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A new four-year agreement with union members of the police department not only guarantees wages and benefits, but also gives the police chief greater authority in disciplinary matters while wresting such power from a municipal committee.

Previously, Chief Jim Ryan had the ability to suspend an officer for a maximum of five days for violations of the department’s policy on conduct. More serious sanctions were subject to a disciplinary hearing, which would be conducted in view of the public, before the Fire and Police Commission. Under the new agreement, approved Monday night by the village council, those hearings will be scrapped and Ryan can suspend an officer for up to 30 days.

“It absolutely gives the chief more authority, and rightfully so,” Village Administrator Mike Sturino said.

Suspensions and terminations will now be appealed to an independent arbitrator, not the Fire and Police Commission. A federal agency-the Federal Mediation and Conciliation Service-would handle those proceedings and in all likelihood the public would be shut out from hearing details of the dispute.

An officer’s request for arbitration must be filed by the union, not the individual employee.

“It’s not going to be an open process,” Mayor Anthony Calderone said during the council meeting. “None of the cops want to see another 18-month, drag-it-out, try-it-in-the-newspaper [hearing]. None of them want to do that.”

A change in the state law regarding fire and police commissions prompted discussions on the issue, and union members were the first at the bargaining table to point to the change, according to village officials.

Illinois law still allows municipal fire and police commissions to consider disciplinary cases. However, a provision in the statute gives local government an out, allowing them to create an “alternative or supplemental form of due process based upon impartial arbitration as a term of a collective bargaining agreement.”

That bargaining process could be chucked all together, according to state law, if the parties agree to do so. The state provides no minimum standards for the hearings process, stating “any such alternative agreement shall be permissive.”

Forest Park’s attorney, Mike Durkin, said many communities in Illinois are making similar changes. Police unions, in part, are concerned that politically appointed commission members are “more sympathetic to management,” he said. The process outlined in the village’s new union agreement is also more efficient.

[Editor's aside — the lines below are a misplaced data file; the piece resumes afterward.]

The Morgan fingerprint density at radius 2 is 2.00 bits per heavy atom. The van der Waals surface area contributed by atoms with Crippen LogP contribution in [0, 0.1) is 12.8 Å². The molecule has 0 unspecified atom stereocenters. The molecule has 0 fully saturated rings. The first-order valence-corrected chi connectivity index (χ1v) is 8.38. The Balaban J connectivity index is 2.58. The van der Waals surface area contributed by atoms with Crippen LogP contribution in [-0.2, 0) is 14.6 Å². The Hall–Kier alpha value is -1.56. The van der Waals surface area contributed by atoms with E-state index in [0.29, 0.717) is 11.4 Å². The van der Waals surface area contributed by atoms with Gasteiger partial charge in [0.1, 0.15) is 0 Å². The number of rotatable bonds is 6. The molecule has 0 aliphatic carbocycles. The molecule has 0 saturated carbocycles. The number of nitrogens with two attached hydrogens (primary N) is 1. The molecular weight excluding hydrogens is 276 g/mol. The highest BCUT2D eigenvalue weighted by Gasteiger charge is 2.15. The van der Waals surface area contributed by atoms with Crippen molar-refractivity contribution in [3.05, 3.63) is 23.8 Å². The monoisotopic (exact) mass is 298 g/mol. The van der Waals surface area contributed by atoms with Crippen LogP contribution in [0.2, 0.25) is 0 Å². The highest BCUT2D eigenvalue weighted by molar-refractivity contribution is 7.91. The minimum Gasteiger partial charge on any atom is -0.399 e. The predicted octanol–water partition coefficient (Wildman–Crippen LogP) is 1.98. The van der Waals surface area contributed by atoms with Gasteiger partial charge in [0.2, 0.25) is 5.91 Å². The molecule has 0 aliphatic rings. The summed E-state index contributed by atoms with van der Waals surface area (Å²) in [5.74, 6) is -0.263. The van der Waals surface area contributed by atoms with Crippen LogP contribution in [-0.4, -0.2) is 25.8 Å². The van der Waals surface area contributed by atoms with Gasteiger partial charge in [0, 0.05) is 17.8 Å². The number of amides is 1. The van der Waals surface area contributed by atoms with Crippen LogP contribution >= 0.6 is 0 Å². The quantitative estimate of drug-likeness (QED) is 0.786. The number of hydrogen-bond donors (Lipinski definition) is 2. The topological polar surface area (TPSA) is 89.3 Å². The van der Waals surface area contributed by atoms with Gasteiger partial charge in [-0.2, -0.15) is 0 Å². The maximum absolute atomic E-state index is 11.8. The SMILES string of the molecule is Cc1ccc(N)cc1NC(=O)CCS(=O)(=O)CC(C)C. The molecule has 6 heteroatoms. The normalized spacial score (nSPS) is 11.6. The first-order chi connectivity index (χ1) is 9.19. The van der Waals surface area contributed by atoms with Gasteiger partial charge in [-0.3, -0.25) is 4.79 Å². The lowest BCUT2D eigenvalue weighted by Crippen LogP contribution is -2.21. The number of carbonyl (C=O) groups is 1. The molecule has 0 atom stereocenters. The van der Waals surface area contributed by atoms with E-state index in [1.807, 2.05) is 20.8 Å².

“It made no sense to me … to go through a full-blown evidentiary hearing before the commission, then turn around and do it again in arbitration,” Durkin said.

In recent years, the village’s Fire and Police Commission has been a busy group. Two senior officers-represented by the same attorney-went before the commission on separate charges. One of the officers, former sergeant Dan Harder, was fired and one other, former lieutenant Steve Johnsen, resigned. Both maintained they were unjustly targeted by the police chief and Mayor Anthony Calderone.

For Harder, the hearings process lasted 11 months and helped scandalize the department with sometimes flamboyant testimony from both sides. The process was also expensive for the municipality, costing an estimated $200,000 for the hearings alone, according to Sturino. That figure does not include payments made by the village’s insurance company or expenses incurred outside of any public proceedings.

Using an independent arbitrator would help the village avoid “any more circuses,” said Sturino.

Coincidentally, the village council also approved a settlement Monday night in Harder’s federal lawsuit.

According to the contract with the union, if a grievance cannot be settled by the deputy chief, the police chief, the village administrator or the mayor, arbitration is the next step. A panel of seven federal arbitrators will be whittled to one as each side takes turns striking names from the list, according to the contract. That one arbitrator will hear the case, and both parties will share the costs of arbitration.

The ability to terminate a union member rests solely with the mayor, or whomever the mayor passes that power to, and can be appealed to arbitration